Understanding what is a reactive architecture in the context of an Android application — First steps for building your android app with Reactive Streams (Kotlin inside !)
While debugging on one of my apps in production, I had to take the hand on some low level RxJava parts. Here is an opportunity to pause myself and share my understanding RxJava and its role for an Android application.
Why do we talk about reactive applications?
Reactive Architecture on client side ?
For a long time, I was considering the reactive manifesto as server side target only: server application has to be scalable, resilient, responsive, & based on message driven… For me, the image is quiet clear for a backend app. But for client side, the thing didn’t came up immediately.
Ok let’s think again, but for client side:
- Responsive — The system responds in a timely manner if at all possible
- Resilient — The system stays responsive in the face of failure
- Elastic — The system stays responsive under varying workload.
- Message Driven — Rely on asynchronous message-passing to establish a boundary between components that ensures loose coupling, isolation and location transparency
Responsive and resilient can be easily understood in case of front applications (keep responsive UI and survive to errors). But the other traits are less natural to build… how to make my app being elastic? Use message driven every where?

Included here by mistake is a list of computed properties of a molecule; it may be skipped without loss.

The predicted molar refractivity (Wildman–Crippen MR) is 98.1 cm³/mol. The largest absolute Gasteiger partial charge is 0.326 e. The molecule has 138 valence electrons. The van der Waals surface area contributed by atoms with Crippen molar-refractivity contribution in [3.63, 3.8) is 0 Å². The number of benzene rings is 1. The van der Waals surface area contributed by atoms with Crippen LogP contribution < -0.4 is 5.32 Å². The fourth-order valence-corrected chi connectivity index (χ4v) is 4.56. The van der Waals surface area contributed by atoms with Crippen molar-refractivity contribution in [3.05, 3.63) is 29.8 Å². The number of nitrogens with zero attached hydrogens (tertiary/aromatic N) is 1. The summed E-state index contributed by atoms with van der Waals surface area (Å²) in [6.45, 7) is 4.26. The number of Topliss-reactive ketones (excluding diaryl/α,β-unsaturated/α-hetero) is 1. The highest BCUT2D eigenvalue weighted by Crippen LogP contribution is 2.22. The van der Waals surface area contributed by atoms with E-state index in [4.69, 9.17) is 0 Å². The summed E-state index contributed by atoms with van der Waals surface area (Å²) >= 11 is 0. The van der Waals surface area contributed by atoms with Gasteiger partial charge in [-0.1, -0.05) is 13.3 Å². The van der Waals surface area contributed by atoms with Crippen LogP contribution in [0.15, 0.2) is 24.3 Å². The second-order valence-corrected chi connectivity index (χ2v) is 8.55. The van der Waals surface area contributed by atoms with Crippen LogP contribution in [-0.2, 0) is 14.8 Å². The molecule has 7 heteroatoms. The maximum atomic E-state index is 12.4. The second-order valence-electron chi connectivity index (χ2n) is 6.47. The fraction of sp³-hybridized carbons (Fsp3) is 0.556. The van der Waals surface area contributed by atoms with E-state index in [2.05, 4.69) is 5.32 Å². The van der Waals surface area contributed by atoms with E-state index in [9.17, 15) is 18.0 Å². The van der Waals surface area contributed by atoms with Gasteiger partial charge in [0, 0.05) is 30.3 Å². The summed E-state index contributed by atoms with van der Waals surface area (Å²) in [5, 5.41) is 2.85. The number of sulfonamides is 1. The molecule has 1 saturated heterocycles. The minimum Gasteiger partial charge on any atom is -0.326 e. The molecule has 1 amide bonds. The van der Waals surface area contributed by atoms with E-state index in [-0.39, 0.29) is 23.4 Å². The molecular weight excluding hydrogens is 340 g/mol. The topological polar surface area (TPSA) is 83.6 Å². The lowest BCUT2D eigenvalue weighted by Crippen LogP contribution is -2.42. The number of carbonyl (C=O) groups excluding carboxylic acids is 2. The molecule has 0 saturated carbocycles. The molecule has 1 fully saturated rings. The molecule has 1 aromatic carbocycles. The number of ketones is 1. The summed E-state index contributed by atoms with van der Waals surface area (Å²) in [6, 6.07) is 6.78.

The reactive streams API is a good way to solve our problematic. Let’s see below.
Using the Reactive Streams
Reactive streams is a standard, and must be seen as a set of tools, to build data exchanges between components in an asynchronous way:
The scope of Reactive Streams is to find a minimal set of interfaces, methods and protocols that will describe the necessary operations and entities to achieve the goal — asynchronous streams of data with non-blocking back pressure.
Such tools help us wire components and notify data & error (also called signals): this is our elastic & message driven aspect. This wiring describes processing, of the data flow with operations.
Asynchronous/Callback API are difficult to reuse and test (hard to test without waiting/rendez-vous, must manage threads…).The reactive streams results are entirely predictable: you only have to define your data flow and operations. You are abstracted from all the asynchronous and threading stuffs, and only care about data and your code.
The final result will be fired (data or error), whatever happens in the processing chain. All asynchronous stuff is managed by the reactive engine.
RxJava, get the basics
We will use here RxJava, as the reactive streams implementation for our Android (Project reactor is not Android friendly yet). Rx use the following terms:
- Observer — receive signals
- Observable — publish signals
In reactive streams specification, observer is named subscriber and observable is named publisher.
With such terms, we can easily make rapprochement with Observer / Observable design pattern. But it’s real more than that. It’s about API to build data exchanges in an asynchronous way.
You can add operators to your Observable for many purposes: data transformation, error handling, data buffering, timeout handle… Each stage is a separate unit of processing.
RxMarbles helps you to visualize operators. Here is an example of RxMarble for Map operator: